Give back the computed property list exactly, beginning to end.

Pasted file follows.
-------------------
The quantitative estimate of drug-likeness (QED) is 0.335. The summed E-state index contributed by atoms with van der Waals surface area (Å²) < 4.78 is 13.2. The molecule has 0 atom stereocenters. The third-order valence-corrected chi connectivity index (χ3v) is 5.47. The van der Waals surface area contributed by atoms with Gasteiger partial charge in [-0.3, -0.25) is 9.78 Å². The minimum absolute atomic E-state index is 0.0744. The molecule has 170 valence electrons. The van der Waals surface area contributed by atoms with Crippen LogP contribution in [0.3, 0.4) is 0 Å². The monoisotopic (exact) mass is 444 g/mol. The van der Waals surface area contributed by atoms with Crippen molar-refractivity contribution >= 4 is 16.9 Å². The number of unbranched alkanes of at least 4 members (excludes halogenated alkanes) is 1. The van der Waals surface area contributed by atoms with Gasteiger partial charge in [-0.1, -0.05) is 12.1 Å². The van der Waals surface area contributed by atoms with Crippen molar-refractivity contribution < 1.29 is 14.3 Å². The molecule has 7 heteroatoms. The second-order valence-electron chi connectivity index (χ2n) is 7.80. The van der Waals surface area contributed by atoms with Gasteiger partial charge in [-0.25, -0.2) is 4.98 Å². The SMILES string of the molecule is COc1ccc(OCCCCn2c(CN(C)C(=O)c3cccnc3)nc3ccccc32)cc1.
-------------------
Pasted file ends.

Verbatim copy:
The quantitative estimate of drug-likeness (QED) is 0.335. The summed E-state index contributed by atoms with van der Waals surface area (Å²) < 4.78 is 13.2. The molecule has 0 atom stereocenters. The third-order valence-corrected chi connectivity index (χ3v) is 5.47. The van der Waals surface area contributed by atoms with Gasteiger partial charge in [-0.3, -0.25) is 9.78 Å². The minimum absolute atomic E-state index is 0.0744. The molecule has 170 valence electrons. The van der Waals surface area contributed by atoms with Crippen LogP contribution in [0.3, 0.4) is 0 Å². The monoisotopic (exact) mass is 444 g/mol. The van der Waals surface area contributed by atoms with Crippen molar-refractivity contribution >= 4 is 16.9 Å². The number of unbranched alkanes of at least 4 members (excludes halogenated alkanes) is 1. The van der Waals surface area contributed by atoms with Gasteiger partial charge in [-0.1, -0.05) is 12.1 Å². The van der Waals surface area contributed by atoms with Crippen molar-refractivity contribution < 1.29 is 14.3 Å². The molecule has 7 heteroatoms. The second-order valence-electron chi connectivity index (χ2n) is 7.80. The van der Waals surface area contributed by atoms with Gasteiger partial charge in [-0.25, -0.2) is 4.98 Å². The SMILES string of the molecule is COc1ccc(OCCCCn2c(CN(C)C(=O)c3cccnc3)nc3ccccc32)cc1.